Imagine going on vacation in early March 2020 and then returning only to develop flu-like symptoms a few days later.
That’s exactly what happened to Ken Thunder, 54, who lives in St. Michael, Minnesota, and ended up needing home health services from the Good Samaritan Society this spring.
Ken, his wife, Rose, and their teenage son, had planned a vacation several months prior. The number of coronavirus cases in the country seemed to be isolated to specific communities when they left for their trip and they felt safe while there. They returned home on March 11 and by March 14, Ken developed a dry, persistent cough.
On March 16, he tried going to work. A master plumber, Ken is used to the physically demanding job, but he wasn’t able to finish out the work day.
That week, Ken assumed he was battling the flu so he stayed home. But when his symptoms didn’t let up, his wife brought him to a local hospital the evening of March 23.
“It was pretty scary. It terrified my wife as she wasn’t able to be by my side. Basically once she dropped me off at the hospital, that was it,” says Ken.
He was admitted to the hospital with pneumonia, but by the next morning Ken’s COVID-19 test came back – and it was positive.
He texted Rose to let her know about the test result and that he was being sent to the intensive care unit (ICU) at a hospital in Robbinsdale, Minnesota. That ends up being the last thing he remembers for several days.
Ken was on a ventilator for the next 12 days in the ICU.
“The hardest thing was not being able to see him, talk to him and know exactly what was happening,” Rose says. “But the staff at the hospital answered my questions. We talked three or four times a day.”
Before Ken went into the hospital, Rose says she thinks she probably had COVID-19. She had a fever for two days and a bad headache. She didn’t think much of it because she was spending her time caring for Ken while they sheltered in their home.
During Ken’s time in the hospital, Rose lost her sense of taste and smell, but it wasn’t on the list of COVID-19 symptoms at that time. She figured it was just due to stress.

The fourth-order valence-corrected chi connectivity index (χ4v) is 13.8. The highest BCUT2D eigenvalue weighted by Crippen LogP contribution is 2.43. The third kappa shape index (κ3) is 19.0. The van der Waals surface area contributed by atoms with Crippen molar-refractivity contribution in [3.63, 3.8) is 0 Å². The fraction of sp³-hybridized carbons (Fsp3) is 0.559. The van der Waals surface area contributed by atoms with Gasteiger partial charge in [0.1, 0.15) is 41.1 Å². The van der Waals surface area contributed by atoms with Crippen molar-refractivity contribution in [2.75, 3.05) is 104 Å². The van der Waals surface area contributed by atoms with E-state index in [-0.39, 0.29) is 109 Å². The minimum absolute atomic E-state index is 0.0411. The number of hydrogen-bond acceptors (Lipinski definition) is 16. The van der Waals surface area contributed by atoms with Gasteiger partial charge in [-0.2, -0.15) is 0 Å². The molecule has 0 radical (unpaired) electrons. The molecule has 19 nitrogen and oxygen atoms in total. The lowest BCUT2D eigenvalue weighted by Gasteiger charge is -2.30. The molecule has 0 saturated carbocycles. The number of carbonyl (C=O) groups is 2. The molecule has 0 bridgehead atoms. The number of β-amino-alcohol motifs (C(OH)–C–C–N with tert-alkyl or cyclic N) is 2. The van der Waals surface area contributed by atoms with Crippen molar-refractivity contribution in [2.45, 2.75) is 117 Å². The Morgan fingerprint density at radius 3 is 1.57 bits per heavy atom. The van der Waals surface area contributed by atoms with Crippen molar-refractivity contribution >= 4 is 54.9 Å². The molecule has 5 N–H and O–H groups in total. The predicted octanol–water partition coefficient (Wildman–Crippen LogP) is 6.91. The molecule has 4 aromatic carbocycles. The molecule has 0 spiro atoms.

Ken, who has type 2 diabetes, lost 55 pounds off of his 315-pound frame during his hospital stay.
“That’s not the weight loss program anyone wants,” he says.
Recovering with care at home
When Ken was discharged on April 15 after more than three weeks in the hospital, staff members recommended recovering with the support of home health services. Good Samaritan Society – Home Care in Robbinsdale, Minnesota was one of only a few agencies in the Twin Cities that was serving clients who had COVID-19.
Brenda Schmidt, a nurse and case manager with Good Samaritan Society – Home Care, was assigned to care for Ken.
“Before she came, she called to make sure we were prepared,” Rose says. “I love how she knew which questions to ask because we’ve never gone through this before.”
Ken was Brenda’s first patient with confirmed COVID-19, but she felt fully prepared to help him because of the training and education she received. Ken was also no longer considered contagious.
“The first visit, I gowned up head to toe,” Brenda says. “After that visit, I just wore my mask and gloves and only brought what I needed in.”
During each visit, Brenda checked Ken’s vital signs and lungs. She also encouraged him to use his breathing apparatus and do the exercises from physical therapy.
“My main goal was to keep track of his respiratory status and get him off the oxygen,” says Brenda.
Making strides after hospital stay
Ken was definitely weak after battling COVID-19 and clostridioides difficile (C. diff), another infection that he developed after taking an antibiotic. But his lungs started to clear and he began to heal.
Brenda emphasized how important it was for Ken to increase his activity so he could regain his strength. She noticed that he became more active once he no longer needed an oxygen tank to support his breathing.
“She was almost a cheerleader,” says Ken. “Whatever protocol she had, Brenda went above and beyond.”
Now, weeks after his hospital stay, Ken is slowly making strides to regain his physical abilities.
His first time walking without his walker was from his bed to the bathroom. The next day, it was from his bedroom to the kitchen for breakfast.
“From then, I just progressed,” Ken says. “It’s been a struggle, but it’s been good.”
Ken thinks he’ll be back to work by mid-summer.
“All the nurses. I cannot thank them enough for putting their lives on the line,” says Ken.